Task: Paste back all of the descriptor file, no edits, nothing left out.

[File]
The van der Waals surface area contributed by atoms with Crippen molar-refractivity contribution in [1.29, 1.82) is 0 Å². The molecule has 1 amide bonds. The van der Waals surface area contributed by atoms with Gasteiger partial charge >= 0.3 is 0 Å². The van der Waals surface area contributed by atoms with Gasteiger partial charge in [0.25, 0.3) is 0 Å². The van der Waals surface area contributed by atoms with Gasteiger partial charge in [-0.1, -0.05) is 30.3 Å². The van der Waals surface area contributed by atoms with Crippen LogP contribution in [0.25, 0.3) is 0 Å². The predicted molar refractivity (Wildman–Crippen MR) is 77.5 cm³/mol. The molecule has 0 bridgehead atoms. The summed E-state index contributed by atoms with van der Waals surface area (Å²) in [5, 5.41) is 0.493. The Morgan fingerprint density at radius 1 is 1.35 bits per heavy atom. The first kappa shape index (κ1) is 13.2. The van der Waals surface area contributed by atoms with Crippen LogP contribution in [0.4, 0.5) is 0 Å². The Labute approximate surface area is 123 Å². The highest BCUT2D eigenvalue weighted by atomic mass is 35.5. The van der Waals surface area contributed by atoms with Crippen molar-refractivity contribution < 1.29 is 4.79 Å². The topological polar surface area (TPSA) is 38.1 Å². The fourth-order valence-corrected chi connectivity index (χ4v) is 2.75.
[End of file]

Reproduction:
The van der Waals surface area contributed by atoms with Crippen molar-refractivity contribution in [1.29, 1.82) is 0 Å². The molecule has 1 amide bonds. The van der Waals surface area contributed by atoms with Gasteiger partial charge >= 0.3 is 0 Å². The van der Waals surface area contributed by atoms with Gasteiger partial charge in [0.25, 0.3) is 0 Å². The van der Waals surface area contributed by atoms with Gasteiger partial charge in [-0.1, -0.05) is 30.3 Å². The van der Waals surface area contributed by atoms with Crippen LogP contribution in [0.25, 0.3) is 0 Å². The predicted molar refractivity (Wildman–Crippen MR) is 77.5 cm³/mol. The molecule has 0 bridgehead atoms. The summed E-state index contributed by atoms with van der Waals surface area (Å²) in [5, 5.41) is 0.493. The Morgan fingerprint density at radius 1 is 1.35 bits per heavy atom. The first kappa shape index (κ1) is 13.2. The van der Waals surface area contributed by atoms with Crippen LogP contribution in [0.4, 0.5) is 0 Å². The Labute approximate surface area is 123 Å². The highest BCUT2D eigenvalue weighted by atomic mass is 35.5. The van der Waals surface area contributed by atoms with Crippen molar-refractivity contribution < 1.29 is 4.79 Å². The topological polar surface area (TPSA) is 38.1 Å². The fourth-order valence-corrected chi connectivity index (χ4v) is 2.75.